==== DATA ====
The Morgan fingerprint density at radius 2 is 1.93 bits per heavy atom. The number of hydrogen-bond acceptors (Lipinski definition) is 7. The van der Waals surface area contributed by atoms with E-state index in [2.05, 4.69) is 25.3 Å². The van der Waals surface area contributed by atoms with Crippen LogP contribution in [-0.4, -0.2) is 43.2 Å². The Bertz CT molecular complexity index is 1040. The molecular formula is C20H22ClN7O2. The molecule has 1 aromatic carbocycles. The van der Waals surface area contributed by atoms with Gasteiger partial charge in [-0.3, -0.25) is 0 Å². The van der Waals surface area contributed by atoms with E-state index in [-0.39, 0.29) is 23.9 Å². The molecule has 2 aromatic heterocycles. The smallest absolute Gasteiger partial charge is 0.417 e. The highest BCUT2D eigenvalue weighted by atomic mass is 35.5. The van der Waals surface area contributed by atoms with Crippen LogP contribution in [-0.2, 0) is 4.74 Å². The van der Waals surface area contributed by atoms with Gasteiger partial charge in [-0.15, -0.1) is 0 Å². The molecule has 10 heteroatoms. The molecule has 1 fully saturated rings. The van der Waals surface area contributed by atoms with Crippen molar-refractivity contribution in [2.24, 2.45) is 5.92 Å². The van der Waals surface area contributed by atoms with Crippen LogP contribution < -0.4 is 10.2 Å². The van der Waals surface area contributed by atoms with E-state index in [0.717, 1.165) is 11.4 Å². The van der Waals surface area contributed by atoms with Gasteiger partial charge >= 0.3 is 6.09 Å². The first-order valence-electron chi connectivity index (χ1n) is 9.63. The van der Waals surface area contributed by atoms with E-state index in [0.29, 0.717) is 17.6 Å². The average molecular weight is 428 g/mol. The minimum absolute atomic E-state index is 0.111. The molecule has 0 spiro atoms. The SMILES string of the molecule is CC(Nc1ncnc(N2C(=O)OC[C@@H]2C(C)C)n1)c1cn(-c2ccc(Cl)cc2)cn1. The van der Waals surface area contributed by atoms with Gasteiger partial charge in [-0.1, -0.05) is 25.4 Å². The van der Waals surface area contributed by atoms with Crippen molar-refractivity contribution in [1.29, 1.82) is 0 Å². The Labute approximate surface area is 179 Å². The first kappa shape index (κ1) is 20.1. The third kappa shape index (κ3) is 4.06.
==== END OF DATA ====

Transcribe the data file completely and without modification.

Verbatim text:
The Morgan fingerprint density at radius 2 is 1.93 bits per heavy atom. The number of hydrogen-bond acceptors (Lipinski definition) is 7. The van der Waals surface area contributed by atoms with E-state index in [2.05, 4.69) is 25.3 Å². The van der Waals surface area contributed by atoms with Crippen LogP contribution in [-0.4, -0.2) is 43.2 Å². The Bertz CT molecular complexity index is 1040. The molecular formula is C20H22ClN7O2. The molecule has 1 aromatic carbocycles. The van der Waals surface area contributed by atoms with Gasteiger partial charge in [-0.3, -0.25) is 0 Å². The van der Waals surface area contributed by atoms with E-state index in [-0.39, 0.29) is 23.9 Å². The molecule has 2 aromatic heterocycles. The smallest absolute Gasteiger partial charge is 0.417 e. The highest BCUT2D eigenvalue weighted by atomic mass is 35.5. The van der Waals surface area contributed by atoms with Crippen LogP contribution in [-0.2, 0) is 4.74 Å². The van der Waals surface area contributed by atoms with Gasteiger partial charge in [-0.15, -0.1) is 0 Å². The molecule has 10 heteroatoms. The molecule has 1 fully saturated rings. The van der Waals surface area contributed by atoms with Crippen molar-refractivity contribution in [2.24, 2.45) is 5.92 Å². The van der Waals surface area contributed by atoms with Crippen LogP contribution < -0.4 is 10.2 Å². The van der Waals surface area contributed by atoms with E-state index in [0.717, 1.165) is 11.4 Å². The van der Waals surface area contributed by atoms with Gasteiger partial charge >= 0.3 is 6.09 Å². The first-order valence-electron chi connectivity index (χ1n) is 9.63. The van der Waals surface area contributed by atoms with E-state index in [0.29, 0.717) is 17.6 Å². The average molecular weight is 428 g/mol. The minimum absolute atomic E-state index is 0.111. The molecule has 0 spiro atoms. The SMILES string of the molecule is CC(Nc1ncnc(N2C(=O)OC[C@@H]2C(C)C)n1)c1cn(-c2ccc(Cl)cc2)cn1. The van der Waals surface area contributed by atoms with Gasteiger partial charge in [-0.1, -0.05) is 25.4 Å². The van der Waals surface area contributed by atoms with Crippen molar-refractivity contribution in [1.29, 1.82) is 0 Å². The Labute approximate surface area is 179 Å². The first kappa shape index (κ1) is 20.1. The third kappa shape index (κ3) is 4.06.